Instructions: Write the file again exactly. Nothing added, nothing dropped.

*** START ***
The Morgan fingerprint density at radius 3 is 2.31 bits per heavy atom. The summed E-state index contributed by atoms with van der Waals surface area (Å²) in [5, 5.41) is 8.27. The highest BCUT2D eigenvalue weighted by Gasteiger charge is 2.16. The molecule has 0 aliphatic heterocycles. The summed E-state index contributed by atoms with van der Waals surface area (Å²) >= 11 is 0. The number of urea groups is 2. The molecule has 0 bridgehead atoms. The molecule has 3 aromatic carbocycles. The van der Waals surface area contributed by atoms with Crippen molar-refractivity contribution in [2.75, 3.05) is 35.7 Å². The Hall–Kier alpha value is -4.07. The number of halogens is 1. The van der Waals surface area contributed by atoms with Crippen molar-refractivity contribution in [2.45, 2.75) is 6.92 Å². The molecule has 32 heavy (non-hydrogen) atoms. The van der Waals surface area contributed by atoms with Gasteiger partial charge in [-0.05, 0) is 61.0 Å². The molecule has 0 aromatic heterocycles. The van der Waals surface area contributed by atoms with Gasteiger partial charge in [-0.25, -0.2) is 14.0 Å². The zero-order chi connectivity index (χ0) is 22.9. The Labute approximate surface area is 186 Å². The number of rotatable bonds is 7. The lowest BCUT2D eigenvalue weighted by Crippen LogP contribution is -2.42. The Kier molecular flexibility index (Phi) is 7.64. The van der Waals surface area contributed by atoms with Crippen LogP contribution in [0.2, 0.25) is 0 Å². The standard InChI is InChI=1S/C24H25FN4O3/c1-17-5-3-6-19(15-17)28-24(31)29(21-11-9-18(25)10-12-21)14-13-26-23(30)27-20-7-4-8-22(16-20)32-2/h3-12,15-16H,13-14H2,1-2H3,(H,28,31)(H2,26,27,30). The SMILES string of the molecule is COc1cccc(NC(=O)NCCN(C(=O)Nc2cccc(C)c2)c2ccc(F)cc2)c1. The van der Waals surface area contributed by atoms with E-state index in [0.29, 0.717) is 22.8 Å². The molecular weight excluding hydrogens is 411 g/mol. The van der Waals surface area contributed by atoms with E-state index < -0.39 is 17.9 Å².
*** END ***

The Morgan fingerprint density at radius 3 is 2.31 bits per heavy atom. The summed E-state index contributed by atoms with van der Waals surface area (Å²) in [5, 5.41) is 8.27. The highest BCUT2D eigenvalue weighted by Gasteiger charge is 2.16. The molecule has 0 aliphatic heterocycles. The summed E-state index contributed by atoms with van der Waals surface area (Å²) >= 11 is 0. The number of urea groups is 2. The molecule has 0 bridgehead atoms. The molecule has 3 aromatic carbocycles. The van der Waals surface area contributed by atoms with Crippen molar-refractivity contribution in [2.75, 3.05) is 35.7 Å². The Hall–Kier alpha value is -4.07. The number of halogens is 1. The van der Waals surface area contributed by atoms with Crippen molar-refractivity contribution in [2.45, 2.75) is 6.92 Å². The molecule has 32 heavy (non-hydrogen) atoms. The van der Waals surface area contributed by atoms with Gasteiger partial charge in [-0.05, 0) is 61.0 Å². The molecule has 0 aromatic heterocycles. The van der Waals surface area contributed by atoms with Gasteiger partial charge in [-0.25, -0.2) is 14.0 Å². The zero-order chi connectivity index (χ0) is 22.9. The Labute approximate surface area is 186 Å². The number of rotatable bonds is 7. The lowest BCUT2D eigenvalue weighted by Crippen LogP contribution is -2.42. The Kier molecular flexibility index (Phi) is 7.64. The van der Waals surface area contributed by atoms with Crippen LogP contribution in [0.2, 0.25) is 0 Å². The standard InChI is InChI=1S/C24H25FN4O3/c1-17-5-3-6-19(15-17)28-24(31)29(21-11-9-18(25)10-12-21)14-13-26-23(30)27-20-7-4-8-22(16-20)32-2/h3-12,15-16H,13-14H2,1-2H3,(H,28,31)(H2,26,27,30). The SMILES string of the molecule is COc1cccc(NC(=O)NCCN(C(=O)Nc2cccc(C)c2)c2ccc(F)cc2)c1. The van der Waals surface area contributed by atoms with E-state index in [0.29, 0.717) is 22.8 Å². The molecular weight excluding hydrogens is 411 g/mol. The van der Waals surface area contributed by atoms with E-state index < -0.39 is 17.9 Å².